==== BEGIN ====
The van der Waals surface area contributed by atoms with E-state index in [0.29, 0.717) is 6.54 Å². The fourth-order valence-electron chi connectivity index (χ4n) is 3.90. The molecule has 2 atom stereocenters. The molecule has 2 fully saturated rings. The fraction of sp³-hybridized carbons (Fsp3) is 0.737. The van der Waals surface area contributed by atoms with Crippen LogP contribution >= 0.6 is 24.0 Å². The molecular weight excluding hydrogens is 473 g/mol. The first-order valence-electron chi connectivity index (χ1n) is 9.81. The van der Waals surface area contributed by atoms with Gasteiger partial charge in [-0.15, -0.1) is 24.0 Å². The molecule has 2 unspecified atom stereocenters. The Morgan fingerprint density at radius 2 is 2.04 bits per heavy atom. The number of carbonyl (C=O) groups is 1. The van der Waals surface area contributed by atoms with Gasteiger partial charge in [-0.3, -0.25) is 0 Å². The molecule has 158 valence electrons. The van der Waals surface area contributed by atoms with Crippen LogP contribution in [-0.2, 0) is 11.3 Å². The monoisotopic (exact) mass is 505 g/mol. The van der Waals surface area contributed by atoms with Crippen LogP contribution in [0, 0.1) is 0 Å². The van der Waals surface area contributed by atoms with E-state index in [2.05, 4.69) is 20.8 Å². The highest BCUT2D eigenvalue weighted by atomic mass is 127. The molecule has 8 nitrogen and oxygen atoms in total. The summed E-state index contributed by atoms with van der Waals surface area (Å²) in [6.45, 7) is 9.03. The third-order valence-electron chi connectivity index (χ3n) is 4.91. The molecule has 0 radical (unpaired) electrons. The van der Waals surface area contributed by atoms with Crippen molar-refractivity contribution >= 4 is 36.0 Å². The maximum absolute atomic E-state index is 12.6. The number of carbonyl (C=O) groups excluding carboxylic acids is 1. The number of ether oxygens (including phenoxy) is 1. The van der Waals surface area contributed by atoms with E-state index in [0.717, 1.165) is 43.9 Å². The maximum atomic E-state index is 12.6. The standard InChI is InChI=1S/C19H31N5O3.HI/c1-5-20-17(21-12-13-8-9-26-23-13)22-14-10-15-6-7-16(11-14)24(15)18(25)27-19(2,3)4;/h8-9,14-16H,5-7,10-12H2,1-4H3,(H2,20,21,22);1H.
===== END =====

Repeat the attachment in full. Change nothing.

The van der Waals surface area contributed by atoms with E-state index in [0.29, 0.717) is 6.54 Å². The fourth-order valence-electron chi connectivity index (χ4n) is 3.90. The molecule has 2 atom stereocenters. The molecule has 2 fully saturated rings. The fraction of sp³-hybridized carbons (Fsp3) is 0.737. The van der Waals surface area contributed by atoms with Crippen LogP contribution >= 0.6 is 24.0 Å². The molecular weight excluding hydrogens is 473 g/mol. The first-order valence-electron chi connectivity index (χ1n) is 9.81. The van der Waals surface area contributed by atoms with Gasteiger partial charge in [-0.15, -0.1) is 24.0 Å². The molecule has 2 unspecified atom stereocenters. The Morgan fingerprint density at radius 2 is 2.04 bits per heavy atom. The number of carbonyl (C=O) groups is 1. The van der Waals surface area contributed by atoms with Gasteiger partial charge in [-0.3, -0.25) is 0 Å². The molecule has 158 valence electrons. The van der Waals surface area contributed by atoms with Crippen LogP contribution in [-0.2, 0) is 11.3 Å². The monoisotopic (exact) mass is 505 g/mol. The van der Waals surface area contributed by atoms with Crippen LogP contribution in [0, 0.1) is 0 Å². The van der Waals surface area contributed by atoms with E-state index in [2.05, 4.69) is 20.8 Å². The highest BCUT2D eigenvalue weighted by atomic mass is 127. The molecule has 8 nitrogen and oxygen atoms in total. The summed E-state index contributed by atoms with van der Waals surface area (Å²) in [6.45, 7) is 9.03. The third-order valence-electron chi connectivity index (χ3n) is 4.91. The molecule has 0 radical (unpaired) electrons. The van der Waals surface area contributed by atoms with Crippen molar-refractivity contribution >= 4 is 36.0 Å². The maximum absolute atomic E-state index is 12.6. The number of carbonyl (C=O) groups excluding carboxylic acids is 1. The number of ether oxygens (including phenoxy) is 1. The van der Waals surface area contributed by atoms with E-state index in [0.717, 1.165) is 43.9 Å². The maximum atomic E-state index is 12.6. The standard InChI is InChI=1S/C19H31N5O3.HI/c1-5-20-17(21-12-13-8-9-26-23-13)22-14-10-15-6-7-16(11-14)24(15)18(25)27-19(2,3)4;/h8-9,14-16H,5-7,10-12H2,1-4H3,(H2,20,21,22);1H.